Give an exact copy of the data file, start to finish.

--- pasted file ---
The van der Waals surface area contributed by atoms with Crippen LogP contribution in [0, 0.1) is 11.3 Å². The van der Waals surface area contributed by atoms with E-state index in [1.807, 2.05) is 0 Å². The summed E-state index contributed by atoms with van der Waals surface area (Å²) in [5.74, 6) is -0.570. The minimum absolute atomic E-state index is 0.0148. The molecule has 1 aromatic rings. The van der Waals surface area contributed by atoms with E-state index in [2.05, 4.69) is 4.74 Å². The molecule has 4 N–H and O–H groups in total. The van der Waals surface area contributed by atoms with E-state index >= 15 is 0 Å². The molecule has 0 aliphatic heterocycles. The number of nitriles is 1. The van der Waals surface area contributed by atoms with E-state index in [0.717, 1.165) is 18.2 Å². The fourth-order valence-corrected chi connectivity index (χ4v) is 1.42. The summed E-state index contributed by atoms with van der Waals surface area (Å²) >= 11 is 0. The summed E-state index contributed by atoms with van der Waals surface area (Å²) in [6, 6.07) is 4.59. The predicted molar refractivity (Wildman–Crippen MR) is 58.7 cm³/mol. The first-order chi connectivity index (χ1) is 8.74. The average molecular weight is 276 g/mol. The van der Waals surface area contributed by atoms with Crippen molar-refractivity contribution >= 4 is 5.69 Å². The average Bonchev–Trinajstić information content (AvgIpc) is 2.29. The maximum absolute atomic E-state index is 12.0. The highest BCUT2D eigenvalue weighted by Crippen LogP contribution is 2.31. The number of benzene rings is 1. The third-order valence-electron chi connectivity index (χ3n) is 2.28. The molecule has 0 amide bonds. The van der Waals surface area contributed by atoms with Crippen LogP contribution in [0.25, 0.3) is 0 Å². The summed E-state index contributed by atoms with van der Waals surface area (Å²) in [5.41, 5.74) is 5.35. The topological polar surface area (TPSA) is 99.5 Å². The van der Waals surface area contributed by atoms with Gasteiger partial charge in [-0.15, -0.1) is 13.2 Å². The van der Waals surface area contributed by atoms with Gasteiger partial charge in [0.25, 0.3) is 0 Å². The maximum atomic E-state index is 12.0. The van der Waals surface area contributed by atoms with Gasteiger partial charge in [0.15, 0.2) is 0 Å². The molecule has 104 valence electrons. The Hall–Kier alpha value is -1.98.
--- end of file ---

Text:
The van der Waals surface area contributed by atoms with Crippen LogP contribution in [0, 0.1) is 11.3 Å². The van der Waals surface area contributed by atoms with E-state index in [1.807, 2.05) is 0 Å². The summed E-state index contributed by atoms with van der Waals surface area (Å²) in [5.74, 6) is -0.570. The minimum absolute atomic E-state index is 0.0148. The molecule has 1 aromatic rings. The van der Waals surface area contributed by atoms with E-state index in [2.05, 4.69) is 4.74 Å². The molecule has 4 N–H and O–H groups in total. The van der Waals surface area contributed by atoms with E-state index >= 15 is 0 Å². The molecule has 0 aliphatic heterocycles. The number of nitriles is 1. The van der Waals surface area contributed by atoms with E-state index in [0.717, 1.165) is 18.2 Å². The fourth-order valence-corrected chi connectivity index (χ4v) is 1.42. The summed E-state index contributed by atoms with van der Waals surface area (Å²) >= 11 is 0. The summed E-state index contributed by atoms with van der Waals surface area (Å²) in [6, 6.07) is 4.59. The predicted molar refractivity (Wildman–Crippen MR) is 58.7 cm³/mol. The first-order chi connectivity index (χ1) is 8.74. The average molecular weight is 276 g/mol. The van der Waals surface area contributed by atoms with Crippen molar-refractivity contribution >= 4 is 5.69 Å². The average Bonchev–Trinajstić information content (AvgIpc) is 2.29. The maximum absolute atomic E-state index is 12.0. The highest BCUT2D eigenvalue weighted by Crippen LogP contribution is 2.31. The number of benzene rings is 1. The third-order valence-electron chi connectivity index (χ3n) is 2.28. The molecule has 0 amide bonds. The van der Waals surface area contributed by atoms with Crippen LogP contribution in [0.25, 0.3) is 0 Å². The summed E-state index contributed by atoms with van der Waals surface area (Å²) in [5.41, 5.74) is 5.35. The topological polar surface area (TPSA) is 99.5 Å². The van der Waals surface area contributed by atoms with Gasteiger partial charge in [-0.15, -0.1) is 13.2 Å². The van der Waals surface area contributed by atoms with Gasteiger partial charge in [0.25, 0.3) is 0 Å². The maximum atomic E-state index is 12.0. The van der Waals surface area contributed by atoms with Gasteiger partial charge in [0.15, 0.2) is 0 Å². The molecule has 104 valence electrons. The Hall–Kier alpha value is -1.98.